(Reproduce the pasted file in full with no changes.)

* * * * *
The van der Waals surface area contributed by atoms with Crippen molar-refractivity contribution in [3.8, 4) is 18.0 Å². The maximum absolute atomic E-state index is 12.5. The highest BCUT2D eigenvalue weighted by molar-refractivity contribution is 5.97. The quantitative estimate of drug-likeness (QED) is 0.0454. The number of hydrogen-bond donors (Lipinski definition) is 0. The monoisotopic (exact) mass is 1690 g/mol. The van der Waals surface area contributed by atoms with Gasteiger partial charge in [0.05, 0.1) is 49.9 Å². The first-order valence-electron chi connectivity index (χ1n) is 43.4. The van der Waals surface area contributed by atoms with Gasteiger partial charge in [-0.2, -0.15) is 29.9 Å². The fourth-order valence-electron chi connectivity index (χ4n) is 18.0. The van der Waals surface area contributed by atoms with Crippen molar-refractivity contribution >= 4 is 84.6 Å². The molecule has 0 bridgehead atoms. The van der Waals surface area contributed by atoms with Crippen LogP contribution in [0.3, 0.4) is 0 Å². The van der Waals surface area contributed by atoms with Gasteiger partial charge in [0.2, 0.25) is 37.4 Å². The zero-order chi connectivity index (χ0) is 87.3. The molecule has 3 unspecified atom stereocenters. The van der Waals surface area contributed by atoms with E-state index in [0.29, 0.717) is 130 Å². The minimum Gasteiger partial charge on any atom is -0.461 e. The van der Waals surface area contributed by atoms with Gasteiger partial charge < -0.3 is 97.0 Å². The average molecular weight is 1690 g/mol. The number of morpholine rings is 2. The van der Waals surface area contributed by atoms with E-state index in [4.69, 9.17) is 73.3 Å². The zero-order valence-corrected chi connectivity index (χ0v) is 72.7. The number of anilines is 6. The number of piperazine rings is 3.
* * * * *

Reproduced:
The van der Waals surface area contributed by atoms with Crippen molar-refractivity contribution in [3.8, 4) is 18.0 Å². The maximum absolute atomic E-state index is 12.5. The highest BCUT2D eigenvalue weighted by molar-refractivity contribution is 5.97. The quantitative estimate of drug-likeness (QED) is 0.0454. The number of hydrogen-bond donors (Lipinski definition) is 0. The monoisotopic (exact) mass is 1690 g/mol. The van der Waals surface area contributed by atoms with Gasteiger partial charge in [0.05, 0.1) is 49.9 Å². The first-order valence-electron chi connectivity index (χ1n) is 43.4. The van der Waals surface area contributed by atoms with Gasteiger partial charge in [-0.2, -0.15) is 29.9 Å². The fourth-order valence-electron chi connectivity index (χ4n) is 18.0. The van der Waals surface area contributed by atoms with Crippen molar-refractivity contribution >= 4 is 84.6 Å². The molecule has 0 bridgehead atoms. The van der Waals surface area contributed by atoms with Crippen LogP contribution in [0.3, 0.4) is 0 Å². The van der Waals surface area contributed by atoms with Gasteiger partial charge in [0.2, 0.25) is 37.4 Å². The zero-order chi connectivity index (χ0) is 87.3. The molecule has 3 unspecified atom stereocenters. The van der Waals surface area contributed by atoms with E-state index in [0.29, 0.717) is 130 Å². The minimum Gasteiger partial charge on any atom is -0.461 e. The van der Waals surface area contributed by atoms with Gasteiger partial charge < -0.3 is 97.0 Å². The average molecular weight is 1690 g/mol. The number of morpholine rings is 2. The van der Waals surface area contributed by atoms with E-state index in [4.69, 9.17) is 73.3 Å². The zero-order valence-corrected chi connectivity index (χ0v) is 72.7. The number of anilines is 6. The number of piperazine rings is 3.